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How do I determine the size of my array in C?


Question

How do I determine the size of my array in C?

That is, the number of elements the array can hold?

2013/02/28
1
1054
2/28/2013 2:16:13 PM

Accepted Answer

Executive summary:

int a[17];
size_t n = sizeof(a)/sizeof(a[0]);

Full answer:

To determine the size of your array in bytes, you can use the sizeof operator:

int a[17];
size_t n = sizeof(a);

On my computer, ints are 4 bytes long, so n is 68.

To determine the number of elements in the array, we can divide the total size of the array by the size of the array element. You could do this with the type, like this:

int a[17];
size_t n = sizeof(a) / sizeof(int);

and get the proper answer (68 / 4 = 17), but if the type of a changed you would have a nasty bug if you forgot to change the sizeof(int) as well.

So the preferred divisor is sizeof(a[0]) or the equivalent sizeof(*a), the size of the first element of the array.

int a[17];
size_t n = sizeof(a) / sizeof(a[0]);

Another advantage is that you can now easily parameterize the array name in a macro and get:

#define NELEMS(x)  (sizeof(x) / sizeof((x)[0]))

int a[17];
size_t n = NELEMS(a);
2020/04/27
1296
4/27/2020 7:55:16 PM


It is worth noting that sizeof doesn't help when dealing with an array value that has decayed to a pointer: even though it points to the start of an array, to the compiler it is the same as a pointer to a single element of that array. A pointer does not "remember" anything else about the array that was used to initialize it.

int a[10];
int* p = a;

assert(sizeof(a) / sizeof(a[0]) == 10);
assert(sizeof(p) == sizeof(int*));
assert(sizeof(*p) == sizeof(int));
2014/10/06

The sizeof "trick" is the best way I know, with one small but (to me, this being a major pet peeve) important change in the use of parenthesis.

As the Wikipedia entry makes clear, C's sizeof is not a function; it's an operator. Thus, it does not require parenthesis around its argument, unless the argument is a type name. This is easy to remember, since it makes the argument look like a cast expression, which also uses parenthesis.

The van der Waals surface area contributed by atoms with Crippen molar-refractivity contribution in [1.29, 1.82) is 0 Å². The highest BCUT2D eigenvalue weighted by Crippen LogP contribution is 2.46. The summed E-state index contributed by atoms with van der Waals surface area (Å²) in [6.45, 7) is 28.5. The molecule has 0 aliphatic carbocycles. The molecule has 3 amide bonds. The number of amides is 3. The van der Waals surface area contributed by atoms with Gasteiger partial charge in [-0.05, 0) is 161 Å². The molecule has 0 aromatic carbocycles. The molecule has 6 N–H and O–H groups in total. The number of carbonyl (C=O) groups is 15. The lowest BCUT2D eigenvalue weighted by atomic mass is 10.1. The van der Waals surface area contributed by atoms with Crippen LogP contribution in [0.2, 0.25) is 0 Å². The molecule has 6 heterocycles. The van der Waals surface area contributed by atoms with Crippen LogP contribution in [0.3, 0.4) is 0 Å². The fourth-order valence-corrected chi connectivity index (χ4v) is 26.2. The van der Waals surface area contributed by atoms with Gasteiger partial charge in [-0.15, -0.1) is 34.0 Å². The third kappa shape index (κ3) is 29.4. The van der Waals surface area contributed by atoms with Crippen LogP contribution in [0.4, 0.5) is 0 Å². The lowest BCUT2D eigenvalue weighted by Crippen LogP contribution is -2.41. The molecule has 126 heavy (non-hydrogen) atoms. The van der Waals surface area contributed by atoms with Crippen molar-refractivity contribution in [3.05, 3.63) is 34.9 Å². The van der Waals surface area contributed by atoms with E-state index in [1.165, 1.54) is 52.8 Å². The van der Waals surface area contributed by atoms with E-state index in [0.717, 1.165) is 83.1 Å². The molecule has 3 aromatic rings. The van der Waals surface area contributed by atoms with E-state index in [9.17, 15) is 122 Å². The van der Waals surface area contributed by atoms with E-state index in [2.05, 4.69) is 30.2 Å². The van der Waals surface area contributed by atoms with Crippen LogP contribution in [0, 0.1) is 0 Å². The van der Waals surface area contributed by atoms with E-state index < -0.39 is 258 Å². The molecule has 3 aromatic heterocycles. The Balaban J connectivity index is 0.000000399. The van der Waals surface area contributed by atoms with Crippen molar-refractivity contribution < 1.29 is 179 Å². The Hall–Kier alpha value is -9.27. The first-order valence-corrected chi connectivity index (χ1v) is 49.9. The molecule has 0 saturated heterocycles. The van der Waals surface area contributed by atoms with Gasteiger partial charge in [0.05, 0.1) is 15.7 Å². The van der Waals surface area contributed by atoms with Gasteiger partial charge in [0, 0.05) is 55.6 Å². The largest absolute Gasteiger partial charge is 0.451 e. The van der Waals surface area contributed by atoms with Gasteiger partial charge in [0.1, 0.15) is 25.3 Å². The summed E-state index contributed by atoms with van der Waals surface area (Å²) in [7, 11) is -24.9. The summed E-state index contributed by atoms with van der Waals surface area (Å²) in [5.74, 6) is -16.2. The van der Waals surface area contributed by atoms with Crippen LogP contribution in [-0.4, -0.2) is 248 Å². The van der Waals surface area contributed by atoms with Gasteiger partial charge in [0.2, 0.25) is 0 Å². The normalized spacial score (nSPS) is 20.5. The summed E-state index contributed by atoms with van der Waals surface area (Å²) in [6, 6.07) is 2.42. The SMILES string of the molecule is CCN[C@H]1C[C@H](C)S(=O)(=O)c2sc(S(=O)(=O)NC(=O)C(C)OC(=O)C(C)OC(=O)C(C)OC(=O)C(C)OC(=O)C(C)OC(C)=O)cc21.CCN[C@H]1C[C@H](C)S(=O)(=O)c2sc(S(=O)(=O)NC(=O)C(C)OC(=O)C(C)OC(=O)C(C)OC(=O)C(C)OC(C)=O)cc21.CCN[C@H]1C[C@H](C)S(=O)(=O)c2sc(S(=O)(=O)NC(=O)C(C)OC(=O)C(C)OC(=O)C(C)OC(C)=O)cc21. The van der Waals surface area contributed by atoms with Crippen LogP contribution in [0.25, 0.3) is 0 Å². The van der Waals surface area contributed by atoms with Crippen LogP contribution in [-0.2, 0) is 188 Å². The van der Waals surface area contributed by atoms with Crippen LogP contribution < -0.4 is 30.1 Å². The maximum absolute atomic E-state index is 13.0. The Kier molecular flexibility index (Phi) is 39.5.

So: If you have the following:

int myArray[10];

You can find the number of elements with code like this:

size_t n = sizeof myArray / sizeof *myArray;

That, to me, reads a lot easier than the alternative with parenthesis. I also favor use of the asterisk in the right-hand part of the division, since it's more concise than indexing.

Of course, this is all compile-time too, so there's no need to worry about the division affecting the performance of the program. So use this form wherever you can.

It is always best to use sizeof on an actual object when you have one, rather than on a type, since then you don't need to worry about making an error and stating the wrong type.

For instance, say you have a function that outputs some data as a stream of bytes, for instance across a network. Let's call the function send(), and make it take as arguments a pointer to the object to send, and the number of bytes in the object. So, the prototype becomes:

void send(const void *object, size_t size);

And then you need to send an integer, so you code it up like this:

int foo = 4711;
send(&foo, sizeof (int));

Now, you've introduced a subtle way of shooting yourself in the foot, by specifying the type of foo in two places. If one changes but the other doesn't, the code breaks. Thus, always do it like this:

send(&foo, sizeof foo);

Now you're protected. Sure, you duplicate the name of the variable, but that has a high probability of breaking in a way the compiler can detect, if you change it.

2008/10/15

int size = (&arr)[1] - arr;

Check out this link for explanation

2014/01/10

You can use sizeof operator but it will not work for functions because it will take the reference of pointer you can do the following to find the length of an array:

len = sizeof(arr)/sizeof(arr[0])

Code originally found here: C program to find the number of elements in an array

2017/11/18

If you know the data type of the array, you can use something like:

int arr[] = {23, 12, 423, 43, 21, 43, 65, 76, 22};

int noofele = sizeof(arr)/sizeof(int);

Or if you don't know the data type of array, you can use something like:

noofele = sizeof(arr)/sizeof(arr[0]);

Note: This thing only works if the array is not defined at run time (like malloc) and the array is not passed in a function. In both cases, arr (array name) is a pointer.

2014/09/08

Source: https://stackoverflow.com/questions/37538
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